A Letter from Japan

Kevin JohnstonKonnichiwa Dee and Jerry Sensei,

Its never too late to make a first impression. I know, the saying usually goes “you never get a second chance to make a first impression.” In the case of my first week in japan, first impressions have come everyday.

My first first impression was in the drive from Narita International Airport in Tokyo to my sister’s home in Yokosuka.Kevin in Japan Japan is very beautiful. Steep green bamboo and tree covered hills pop out unsuspectingly like cats claws, then are cut or tunneled through for roads, tramlines, and buildings. When riding the trains you see up close the beauty of urban life, as homes, shops, parks, and temples pass by. Every thing is at once clean and dirty, organized and disorganized. You could spend a month in a half square mile and not learn all the nooks, crannys and small spaces there.

Kevin in JapanSpeaking of the size of things: Here in Japan everything we have that is big, is small and vice versa. Cars are small, but carrots are big. A earthworm on the ground can be a foot long, but a watermelon in the market is the size of a softball. Those worms need to be so big because flying around the base are the biggest crows I’ve ever seen.

So far I’ve had a day trip to Tokyo with more planned (including a visit to hombu dojo).Kevin in Japan Seen the Daibutsu (Great Buddha)of Kamakura at Kotoku-in temple and Tsurugaoka Hachiman-gu temple and ate some great food. We plan on coming back to these places but for now I’ve gotten the whirlwind tour. Not to mention the worst case of jet lag in my life.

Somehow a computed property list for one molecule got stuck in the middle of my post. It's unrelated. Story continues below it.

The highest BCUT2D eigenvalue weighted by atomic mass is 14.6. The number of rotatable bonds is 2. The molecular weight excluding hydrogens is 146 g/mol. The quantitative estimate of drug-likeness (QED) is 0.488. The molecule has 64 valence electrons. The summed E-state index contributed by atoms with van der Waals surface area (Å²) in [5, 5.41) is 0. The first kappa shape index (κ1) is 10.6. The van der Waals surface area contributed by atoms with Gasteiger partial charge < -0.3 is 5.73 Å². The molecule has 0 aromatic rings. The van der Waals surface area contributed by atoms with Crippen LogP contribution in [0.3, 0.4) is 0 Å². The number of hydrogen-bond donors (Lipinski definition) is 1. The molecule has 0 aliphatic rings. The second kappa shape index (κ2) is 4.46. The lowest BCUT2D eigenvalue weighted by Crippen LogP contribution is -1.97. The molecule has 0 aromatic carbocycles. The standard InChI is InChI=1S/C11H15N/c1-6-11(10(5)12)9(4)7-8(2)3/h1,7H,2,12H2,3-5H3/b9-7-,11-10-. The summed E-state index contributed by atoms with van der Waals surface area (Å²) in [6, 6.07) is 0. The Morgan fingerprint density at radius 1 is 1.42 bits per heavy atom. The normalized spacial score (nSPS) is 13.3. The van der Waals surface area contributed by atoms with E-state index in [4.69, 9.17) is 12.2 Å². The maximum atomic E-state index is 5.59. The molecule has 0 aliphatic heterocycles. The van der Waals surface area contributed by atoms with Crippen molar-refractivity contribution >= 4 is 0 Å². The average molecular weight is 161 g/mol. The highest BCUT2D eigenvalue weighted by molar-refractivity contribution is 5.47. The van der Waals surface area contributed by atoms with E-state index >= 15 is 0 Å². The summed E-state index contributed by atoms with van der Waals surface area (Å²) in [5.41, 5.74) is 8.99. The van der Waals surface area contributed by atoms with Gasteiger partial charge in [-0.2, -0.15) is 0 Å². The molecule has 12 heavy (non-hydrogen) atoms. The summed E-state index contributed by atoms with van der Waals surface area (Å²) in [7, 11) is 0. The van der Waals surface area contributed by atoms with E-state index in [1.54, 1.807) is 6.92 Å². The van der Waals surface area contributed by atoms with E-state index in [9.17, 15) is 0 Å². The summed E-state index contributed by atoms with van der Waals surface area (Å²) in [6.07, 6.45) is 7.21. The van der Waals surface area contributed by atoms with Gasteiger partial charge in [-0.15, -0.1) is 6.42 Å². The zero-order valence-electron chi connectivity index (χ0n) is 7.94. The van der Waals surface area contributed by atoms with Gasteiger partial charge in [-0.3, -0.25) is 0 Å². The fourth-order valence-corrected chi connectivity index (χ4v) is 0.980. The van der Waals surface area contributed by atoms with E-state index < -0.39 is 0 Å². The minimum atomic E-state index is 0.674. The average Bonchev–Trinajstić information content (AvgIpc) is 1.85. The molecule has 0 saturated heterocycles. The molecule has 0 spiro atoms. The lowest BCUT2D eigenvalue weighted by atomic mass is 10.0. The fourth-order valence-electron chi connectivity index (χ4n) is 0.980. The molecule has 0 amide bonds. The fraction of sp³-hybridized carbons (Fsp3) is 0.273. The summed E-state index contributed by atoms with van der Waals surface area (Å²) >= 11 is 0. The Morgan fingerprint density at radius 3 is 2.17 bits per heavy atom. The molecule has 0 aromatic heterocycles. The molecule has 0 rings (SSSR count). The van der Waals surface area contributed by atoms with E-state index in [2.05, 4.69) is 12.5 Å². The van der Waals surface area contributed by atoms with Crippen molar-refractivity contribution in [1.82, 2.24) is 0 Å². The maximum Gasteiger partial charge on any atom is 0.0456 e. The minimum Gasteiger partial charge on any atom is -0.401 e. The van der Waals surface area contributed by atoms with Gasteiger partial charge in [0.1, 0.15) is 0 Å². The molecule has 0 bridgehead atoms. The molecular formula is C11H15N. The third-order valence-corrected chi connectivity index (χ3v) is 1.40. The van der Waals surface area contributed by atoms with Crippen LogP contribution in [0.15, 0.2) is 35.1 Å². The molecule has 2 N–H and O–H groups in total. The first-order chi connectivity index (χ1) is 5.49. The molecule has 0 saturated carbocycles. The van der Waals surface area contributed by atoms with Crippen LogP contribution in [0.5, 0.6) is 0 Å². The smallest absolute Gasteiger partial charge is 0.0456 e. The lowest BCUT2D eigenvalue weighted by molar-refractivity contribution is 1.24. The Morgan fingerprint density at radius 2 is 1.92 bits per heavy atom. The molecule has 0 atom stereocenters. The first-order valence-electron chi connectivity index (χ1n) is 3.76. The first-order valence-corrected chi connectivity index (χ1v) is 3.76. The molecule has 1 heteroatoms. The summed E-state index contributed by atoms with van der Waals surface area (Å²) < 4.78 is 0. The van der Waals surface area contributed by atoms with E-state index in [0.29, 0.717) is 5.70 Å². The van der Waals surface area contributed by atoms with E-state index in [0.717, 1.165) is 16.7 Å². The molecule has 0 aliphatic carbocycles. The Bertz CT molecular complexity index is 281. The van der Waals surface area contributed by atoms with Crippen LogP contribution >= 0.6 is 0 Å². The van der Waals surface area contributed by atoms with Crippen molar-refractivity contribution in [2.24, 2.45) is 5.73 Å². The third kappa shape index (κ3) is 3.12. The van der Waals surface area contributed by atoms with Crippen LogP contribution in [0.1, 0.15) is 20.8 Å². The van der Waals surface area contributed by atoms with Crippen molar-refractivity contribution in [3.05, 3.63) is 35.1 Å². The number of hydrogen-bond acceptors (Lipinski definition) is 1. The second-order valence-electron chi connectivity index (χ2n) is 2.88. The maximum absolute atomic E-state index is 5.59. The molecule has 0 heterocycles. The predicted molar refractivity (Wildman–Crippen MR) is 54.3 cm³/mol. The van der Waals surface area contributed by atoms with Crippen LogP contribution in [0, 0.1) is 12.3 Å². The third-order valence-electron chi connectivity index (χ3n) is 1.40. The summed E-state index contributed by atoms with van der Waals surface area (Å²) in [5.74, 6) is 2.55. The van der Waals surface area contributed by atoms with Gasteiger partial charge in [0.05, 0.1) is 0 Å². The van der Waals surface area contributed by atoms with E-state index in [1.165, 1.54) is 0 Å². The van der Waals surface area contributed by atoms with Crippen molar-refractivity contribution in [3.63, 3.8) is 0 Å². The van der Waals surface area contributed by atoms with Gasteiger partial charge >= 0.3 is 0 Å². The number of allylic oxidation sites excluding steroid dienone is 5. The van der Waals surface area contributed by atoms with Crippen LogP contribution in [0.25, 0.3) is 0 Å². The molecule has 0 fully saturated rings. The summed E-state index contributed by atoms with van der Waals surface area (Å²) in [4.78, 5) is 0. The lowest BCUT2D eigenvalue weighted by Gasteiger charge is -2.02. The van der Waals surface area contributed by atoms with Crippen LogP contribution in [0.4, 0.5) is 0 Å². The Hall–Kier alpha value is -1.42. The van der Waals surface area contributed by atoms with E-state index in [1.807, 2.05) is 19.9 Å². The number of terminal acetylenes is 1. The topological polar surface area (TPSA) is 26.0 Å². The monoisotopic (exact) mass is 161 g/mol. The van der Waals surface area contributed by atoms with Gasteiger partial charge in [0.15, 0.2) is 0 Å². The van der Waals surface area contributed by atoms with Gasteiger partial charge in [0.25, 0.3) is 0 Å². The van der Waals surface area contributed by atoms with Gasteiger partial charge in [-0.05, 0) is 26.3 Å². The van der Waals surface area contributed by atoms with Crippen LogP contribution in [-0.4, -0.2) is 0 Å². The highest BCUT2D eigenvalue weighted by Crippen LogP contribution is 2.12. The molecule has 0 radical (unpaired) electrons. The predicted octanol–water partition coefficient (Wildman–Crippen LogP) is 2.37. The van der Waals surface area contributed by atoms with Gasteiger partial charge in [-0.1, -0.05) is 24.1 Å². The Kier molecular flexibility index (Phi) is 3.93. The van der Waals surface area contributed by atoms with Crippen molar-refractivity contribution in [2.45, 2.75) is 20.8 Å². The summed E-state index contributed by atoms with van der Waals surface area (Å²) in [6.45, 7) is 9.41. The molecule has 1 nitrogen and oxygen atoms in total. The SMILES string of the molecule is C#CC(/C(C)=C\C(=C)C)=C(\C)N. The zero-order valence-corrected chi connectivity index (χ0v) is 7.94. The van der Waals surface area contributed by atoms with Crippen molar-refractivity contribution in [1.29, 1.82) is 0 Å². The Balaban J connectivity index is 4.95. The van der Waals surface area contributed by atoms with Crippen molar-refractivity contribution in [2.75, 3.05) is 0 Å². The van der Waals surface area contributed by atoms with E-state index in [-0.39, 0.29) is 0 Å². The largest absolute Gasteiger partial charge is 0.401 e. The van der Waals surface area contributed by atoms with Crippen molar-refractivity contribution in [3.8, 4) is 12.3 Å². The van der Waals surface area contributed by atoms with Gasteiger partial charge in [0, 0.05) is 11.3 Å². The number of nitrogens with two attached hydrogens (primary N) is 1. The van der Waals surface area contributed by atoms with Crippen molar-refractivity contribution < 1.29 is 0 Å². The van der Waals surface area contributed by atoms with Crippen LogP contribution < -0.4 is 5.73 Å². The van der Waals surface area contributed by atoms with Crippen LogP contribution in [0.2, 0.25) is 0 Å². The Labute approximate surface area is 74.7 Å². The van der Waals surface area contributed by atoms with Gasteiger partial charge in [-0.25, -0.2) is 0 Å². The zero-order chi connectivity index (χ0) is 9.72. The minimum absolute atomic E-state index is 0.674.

Seeing as how I’m up at 4:00 in the morning, I’ve been taking morning runs along the the navy bases breakers and enjoying the others amenities. Driving range, full gym (with pool, tennis, and racket ball courts), a bowling ally, movie theater and commissary are all available. Okay, I haven’t used all those things…yet.

Kevin in JapanStaying with us has been two teenage girls who have been stranded here for the week. They are looking for space to fly back to the States. It’s a hell of a way to travel. Every day they look to catch a C-5 to anywhere in the USA where they can then fly home to Tennessee. Jorden’s an 18 year old who starts college in two weeks at Tennessee Tech studying music education. She is not too happy being stuck here but is putting up a good front and keeping a smile on her face. Her sister Josie is 12 and is going in to the seventh grade. Josie is having a great time and probably doesn’t care if she ever goes home. They should be able to fly out pretty soon. Maybe. They are good kids and laugh at all my jokes, so I immediately liked them.Kevin in Japan

I begin training Monday. Here on base a number of martial arts classes are offered, including three different branches ofAikido: Doumukai, Yoshin kan, and Aikikai. No surprise as to which I chose. I’ll be studying under Takao Hattori Sensei, 7th Dan Aikikai. I’m thinking about supplanting my training with Judo or Aiki Sambo, but we’ll see how it goes. Aikido first.

I’ll be here in Japan for close to nine weeks. Judging by the first week, there will be many more first impressions to come.

Mata ne! (See Ya!)
Kevin Johnston

2 thoughts on “A Letter from Japan

  1. Fascinating interview with Hattori Sensei. He talks about his martial background, and not just Aikido.

    He trained under Nishio Sensei for 27 years and holds multiple dan rankings in various sword arts.

    You’re going to learn a lot, Kevin.

Comments are closed.